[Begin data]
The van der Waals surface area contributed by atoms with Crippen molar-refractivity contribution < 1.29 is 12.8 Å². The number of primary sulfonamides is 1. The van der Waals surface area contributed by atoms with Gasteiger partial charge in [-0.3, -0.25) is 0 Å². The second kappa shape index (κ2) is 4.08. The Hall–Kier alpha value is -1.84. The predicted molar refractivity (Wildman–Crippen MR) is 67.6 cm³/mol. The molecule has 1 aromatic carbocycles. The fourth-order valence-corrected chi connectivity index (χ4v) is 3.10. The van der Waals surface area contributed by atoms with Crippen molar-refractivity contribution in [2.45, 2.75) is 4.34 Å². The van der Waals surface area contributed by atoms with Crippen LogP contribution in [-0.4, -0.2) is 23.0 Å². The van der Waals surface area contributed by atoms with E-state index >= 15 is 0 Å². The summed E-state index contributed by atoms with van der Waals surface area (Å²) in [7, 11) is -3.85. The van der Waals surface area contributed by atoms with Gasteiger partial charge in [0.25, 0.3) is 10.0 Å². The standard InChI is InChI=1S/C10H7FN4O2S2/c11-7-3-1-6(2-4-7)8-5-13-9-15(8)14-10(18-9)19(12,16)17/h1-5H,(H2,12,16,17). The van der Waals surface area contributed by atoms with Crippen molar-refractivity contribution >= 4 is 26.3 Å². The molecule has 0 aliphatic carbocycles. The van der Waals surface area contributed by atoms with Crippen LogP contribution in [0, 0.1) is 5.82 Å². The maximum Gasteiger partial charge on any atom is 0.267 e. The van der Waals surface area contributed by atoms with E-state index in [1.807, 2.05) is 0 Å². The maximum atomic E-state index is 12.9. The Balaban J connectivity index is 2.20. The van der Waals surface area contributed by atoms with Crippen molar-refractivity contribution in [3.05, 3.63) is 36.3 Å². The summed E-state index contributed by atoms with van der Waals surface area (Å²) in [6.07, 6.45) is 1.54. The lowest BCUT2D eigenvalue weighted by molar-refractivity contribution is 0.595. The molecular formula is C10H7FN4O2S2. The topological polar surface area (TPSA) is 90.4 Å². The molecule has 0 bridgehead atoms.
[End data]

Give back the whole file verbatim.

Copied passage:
The van der Waals surface area contributed by atoms with Crippen molar-refractivity contribution < 1.29 is 12.8 Å². The number of primary sulfonamides is 1. The van der Waals surface area contributed by atoms with Gasteiger partial charge in [-0.3, -0.25) is 0 Å². The second kappa shape index (κ2) is 4.08. The Hall–Kier alpha value is -1.84. The predicted molar refractivity (Wildman–Crippen MR) is 67.6 cm³/mol. The molecule has 1 aromatic carbocycles. The fourth-order valence-corrected chi connectivity index (χ4v) is 3.10. The van der Waals surface area contributed by atoms with Crippen molar-refractivity contribution in [2.45, 2.75) is 4.34 Å². The van der Waals surface area contributed by atoms with Crippen LogP contribution in [-0.4, -0.2) is 23.0 Å². The van der Waals surface area contributed by atoms with E-state index >= 15 is 0 Å². The summed E-state index contributed by atoms with van der Waals surface area (Å²) in [7, 11) is -3.85. The van der Waals surface area contributed by atoms with Gasteiger partial charge in [0.25, 0.3) is 10.0 Å². The standard InChI is InChI=1S/C10H7FN4O2S2/c11-7-3-1-6(2-4-7)8-5-13-9-15(8)14-10(18-9)19(12,16)17/h1-5H,(H2,12,16,17). The van der Waals surface area contributed by atoms with Crippen molar-refractivity contribution >= 4 is 26.3 Å². The molecule has 0 aliphatic carbocycles. The van der Waals surface area contributed by atoms with Crippen LogP contribution in [0, 0.1) is 5.82 Å². The maximum Gasteiger partial charge on any atom is 0.267 e. The van der Waals surface area contributed by atoms with E-state index in [1.807, 2.05) is 0 Å². The maximum atomic E-state index is 12.9. The Balaban J connectivity index is 2.20. The van der Waals surface area contributed by atoms with Crippen molar-refractivity contribution in [3.05, 3.63) is 36.3 Å². The summed E-state index contributed by atoms with van der Waals surface area (Å²) in [6.07, 6.45) is 1.54. The lowest BCUT2D eigenvalue weighted by molar-refractivity contribution is 0.595. The molecular formula is C10H7FN4O2S2. The topological polar surface area (TPSA) is 90.4 Å². The molecule has 0 bridgehead atoms.